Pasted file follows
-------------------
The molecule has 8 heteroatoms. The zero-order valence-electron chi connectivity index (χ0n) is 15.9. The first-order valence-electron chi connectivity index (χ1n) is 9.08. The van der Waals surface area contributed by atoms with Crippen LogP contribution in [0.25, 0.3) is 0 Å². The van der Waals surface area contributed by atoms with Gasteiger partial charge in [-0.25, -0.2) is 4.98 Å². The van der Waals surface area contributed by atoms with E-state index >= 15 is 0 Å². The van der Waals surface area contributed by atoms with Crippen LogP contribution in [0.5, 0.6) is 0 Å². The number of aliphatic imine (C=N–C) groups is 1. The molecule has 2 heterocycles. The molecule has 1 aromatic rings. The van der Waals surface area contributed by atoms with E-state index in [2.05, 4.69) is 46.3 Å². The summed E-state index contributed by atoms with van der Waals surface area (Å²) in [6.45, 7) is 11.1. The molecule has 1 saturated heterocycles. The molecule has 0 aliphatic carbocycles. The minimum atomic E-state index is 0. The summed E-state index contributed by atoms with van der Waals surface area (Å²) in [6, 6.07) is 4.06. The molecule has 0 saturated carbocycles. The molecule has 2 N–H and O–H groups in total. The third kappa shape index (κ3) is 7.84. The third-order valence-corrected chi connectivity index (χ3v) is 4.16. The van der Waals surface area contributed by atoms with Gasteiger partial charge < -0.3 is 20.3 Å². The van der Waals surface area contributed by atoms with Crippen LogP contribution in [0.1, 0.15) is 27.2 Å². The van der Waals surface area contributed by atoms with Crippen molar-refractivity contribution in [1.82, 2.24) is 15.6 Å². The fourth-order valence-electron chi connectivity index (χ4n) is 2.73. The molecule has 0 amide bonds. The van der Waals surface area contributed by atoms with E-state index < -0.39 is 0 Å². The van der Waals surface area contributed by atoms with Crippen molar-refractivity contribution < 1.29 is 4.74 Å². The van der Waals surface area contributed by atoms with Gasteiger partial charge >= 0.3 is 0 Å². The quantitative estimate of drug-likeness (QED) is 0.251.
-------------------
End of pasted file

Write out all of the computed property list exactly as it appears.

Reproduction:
The molecule has 8 heteroatoms. The zero-order valence-electron chi connectivity index (χ0n) is 15.9. The first-order valence-electron chi connectivity index (χ1n) is 9.08. The van der Waals surface area contributed by atoms with Crippen LogP contribution in [0.25, 0.3) is 0 Å². The van der Waals surface area contributed by atoms with Gasteiger partial charge in [-0.25, -0.2) is 4.98 Å². The van der Waals surface area contributed by atoms with E-state index >= 15 is 0 Å². The van der Waals surface area contributed by atoms with Crippen LogP contribution in [0.5, 0.6) is 0 Å². The number of aliphatic imine (C=N–C) groups is 1. The molecule has 2 heterocycles. The molecule has 1 aromatic rings. The van der Waals surface area contributed by atoms with E-state index in [2.05, 4.69) is 46.3 Å². The summed E-state index contributed by atoms with van der Waals surface area (Å²) in [6.45, 7) is 11.1. The molecule has 1 saturated heterocycles. The molecule has 0 aliphatic carbocycles. The minimum atomic E-state index is 0. The summed E-state index contributed by atoms with van der Waals surface area (Å²) in [6, 6.07) is 4.06. The molecule has 0 saturated carbocycles. The molecule has 2 N–H and O–H groups in total. The third kappa shape index (κ3) is 7.84. The third-order valence-corrected chi connectivity index (χ3v) is 4.16. The van der Waals surface area contributed by atoms with Gasteiger partial charge < -0.3 is 20.3 Å². The van der Waals surface area contributed by atoms with Crippen LogP contribution in [0.1, 0.15) is 27.2 Å². The van der Waals surface area contributed by atoms with Crippen molar-refractivity contribution in [1.82, 2.24) is 15.6 Å². The fourth-order valence-electron chi connectivity index (χ4n) is 2.73. The molecule has 0 amide bonds. The van der Waals surface area contributed by atoms with E-state index < -0.39 is 0 Å². The van der Waals surface area contributed by atoms with Crippen molar-refractivity contribution < 1.29 is 4.74 Å². The van der Waals surface area contributed by atoms with Gasteiger partial charge >= 0.3 is 0 Å². The quantitative estimate of drug-likeness (QED) is 0.251.